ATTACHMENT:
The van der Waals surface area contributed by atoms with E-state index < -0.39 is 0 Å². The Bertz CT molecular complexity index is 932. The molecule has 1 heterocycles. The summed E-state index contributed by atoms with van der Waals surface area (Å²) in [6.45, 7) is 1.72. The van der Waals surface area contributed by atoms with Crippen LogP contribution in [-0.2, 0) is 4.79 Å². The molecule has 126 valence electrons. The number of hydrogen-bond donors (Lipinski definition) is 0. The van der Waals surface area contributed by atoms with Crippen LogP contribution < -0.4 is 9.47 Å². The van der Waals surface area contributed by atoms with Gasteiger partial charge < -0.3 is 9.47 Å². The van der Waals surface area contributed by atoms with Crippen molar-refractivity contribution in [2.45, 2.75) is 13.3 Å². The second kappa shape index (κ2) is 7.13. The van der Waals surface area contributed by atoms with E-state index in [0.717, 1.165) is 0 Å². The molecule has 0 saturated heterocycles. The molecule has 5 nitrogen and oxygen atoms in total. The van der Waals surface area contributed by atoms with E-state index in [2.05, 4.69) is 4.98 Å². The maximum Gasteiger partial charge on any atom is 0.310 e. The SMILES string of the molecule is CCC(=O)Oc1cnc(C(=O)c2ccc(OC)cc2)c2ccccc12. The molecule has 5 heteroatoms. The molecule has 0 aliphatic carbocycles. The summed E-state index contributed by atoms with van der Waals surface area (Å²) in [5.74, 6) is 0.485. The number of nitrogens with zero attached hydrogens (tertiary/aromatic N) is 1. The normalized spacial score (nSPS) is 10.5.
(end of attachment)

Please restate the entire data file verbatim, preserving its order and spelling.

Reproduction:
The van der Waals surface area contributed by atoms with E-state index < -0.39 is 0 Å². The Bertz CT molecular complexity index is 932. The molecule has 1 heterocycles. The summed E-state index contributed by atoms with van der Waals surface area (Å²) in [6.45, 7) is 1.72. The van der Waals surface area contributed by atoms with Crippen LogP contribution in [-0.2, 0) is 4.79 Å². The molecule has 126 valence electrons. The number of hydrogen-bond donors (Lipinski definition) is 0. The van der Waals surface area contributed by atoms with Crippen LogP contribution < -0.4 is 9.47 Å². The van der Waals surface area contributed by atoms with Gasteiger partial charge < -0.3 is 9.47 Å². The van der Waals surface area contributed by atoms with Crippen molar-refractivity contribution in [2.45, 2.75) is 13.3 Å². The second kappa shape index (κ2) is 7.13. The van der Waals surface area contributed by atoms with E-state index in [0.717, 1.165) is 0 Å². The molecule has 0 saturated heterocycles. The molecule has 5 nitrogen and oxygen atoms in total. The van der Waals surface area contributed by atoms with E-state index in [2.05, 4.69) is 4.98 Å². The maximum Gasteiger partial charge on any atom is 0.310 e. The SMILES string of the molecule is CCC(=O)Oc1cnc(C(=O)c2ccc(OC)cc2)c2ccccc12. The molecule has 5 heteroatoms. The molecule has 0 aliphatic carbocycles. The summed E-state index contributed by atoms with van der Waals surface area (Å²) in [5.74, 6) is 0.485. The number of nitrogens with zero attached hydrogens (tertiary/aromatic N) is 1. The normalized spacial score (nSPS) is 10.5.